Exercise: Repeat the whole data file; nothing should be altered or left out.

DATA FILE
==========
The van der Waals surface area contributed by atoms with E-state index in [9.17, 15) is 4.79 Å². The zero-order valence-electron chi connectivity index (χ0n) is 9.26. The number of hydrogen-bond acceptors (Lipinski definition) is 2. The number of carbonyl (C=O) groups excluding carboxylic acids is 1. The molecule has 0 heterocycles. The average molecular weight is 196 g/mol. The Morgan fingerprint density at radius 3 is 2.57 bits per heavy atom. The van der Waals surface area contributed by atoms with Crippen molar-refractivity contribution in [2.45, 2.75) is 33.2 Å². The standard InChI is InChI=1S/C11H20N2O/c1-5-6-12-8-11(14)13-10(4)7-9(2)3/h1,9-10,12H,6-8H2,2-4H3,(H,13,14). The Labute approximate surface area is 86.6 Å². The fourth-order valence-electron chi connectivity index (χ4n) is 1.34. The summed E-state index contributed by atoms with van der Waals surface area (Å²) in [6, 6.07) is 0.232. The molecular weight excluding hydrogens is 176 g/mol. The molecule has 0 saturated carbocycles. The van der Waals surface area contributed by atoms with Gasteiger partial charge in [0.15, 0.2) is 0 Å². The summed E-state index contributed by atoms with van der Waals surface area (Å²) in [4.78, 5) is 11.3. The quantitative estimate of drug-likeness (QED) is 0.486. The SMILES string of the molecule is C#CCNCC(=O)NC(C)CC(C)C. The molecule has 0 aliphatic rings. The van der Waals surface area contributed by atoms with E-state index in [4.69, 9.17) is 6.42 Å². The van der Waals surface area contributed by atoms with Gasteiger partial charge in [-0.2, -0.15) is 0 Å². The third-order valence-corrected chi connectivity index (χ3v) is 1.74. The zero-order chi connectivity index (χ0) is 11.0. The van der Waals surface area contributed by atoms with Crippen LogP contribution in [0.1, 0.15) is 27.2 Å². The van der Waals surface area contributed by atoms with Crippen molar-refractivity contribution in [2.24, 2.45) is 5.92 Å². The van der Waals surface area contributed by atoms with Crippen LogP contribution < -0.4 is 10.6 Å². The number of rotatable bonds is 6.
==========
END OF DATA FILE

The van der Waals surface area contributed by atoms with E-state index in [9.17, 15) is 4.79 Å². The zero-order valence-electron chi connectivity index (χ0n) is 9.26. The number of hydrogen-bond acceptors (Lipinski definition) is 2. The number of carbonyl (C=O) groups excluding carboxylic acids is 1. The molecule has 0 heterocycles. The average molecular weight is 196 g/mol. The Morgan fingerprint density at radius 3 is 2.57 bits per heavy atom. The van der Waals surface area contributed by atoms with Crippen molar-refractivity contribution in [2.45, 2.75) is 33.2 Å². The standard InChI is InChI=1S/C11H20N2O/c1-5-6-12-8-11(14)13-10(4)7-9(2)3/h1,9-10,12H,6-8H2,2-4H3,(H,13,14). The Labute approximate surface area is 86.6 Å². The fourth-order valence-electron chi connectivity index (χ4n) is 1.34. The summed E-state index contributed by atoms with van der Waals surface area (Å²) in [6, 6.07) is 0.232. The molecular weight excluding hydrogens is 176 g/mol. The molecule has 0 saturated carbocycles. The van der Waals surface area contributed by atoms with Gasteiger partial charge in [0.15, 0.2) is 0 Å². The summed E-state index contributed by atoms with van der Waals surface area (Å²) in [4.78, 5) is 11.3. The quantitative estimate of drug-likeness (QED) is 0.486. The SMILES string of the molecule is C#CCNCC(=O)NC(C)CC(C)C. The molecule has 0 aliphatic rings. The van der Waals surface area contributed by atoms with E-state index in [4.69, 9.17) is 6.42 Å². The van der Waals surface area contributed by atoms with Gasteiger partial charge in [-0.2, -0.15) is 0 Å². The third-order valence-corrected chi connectivity index (χ3v) is 1.74. The zero-order chi connectivity index (χ0) is 11.0. The van der Waals surface area contributed by atoms with Crippen LogP contribution in [0.1, 0.15) is 27.2 Å². The van der Waals surface area contributed by atoms with Crippen molar-refractivity contribution in [2.24, 2.45) is 5.92 Å². The van der Waals surface area contributed by atoms with Crippen LogP contribution < -0.4 is 10.6 Å². The number of rotatable bonds is 6.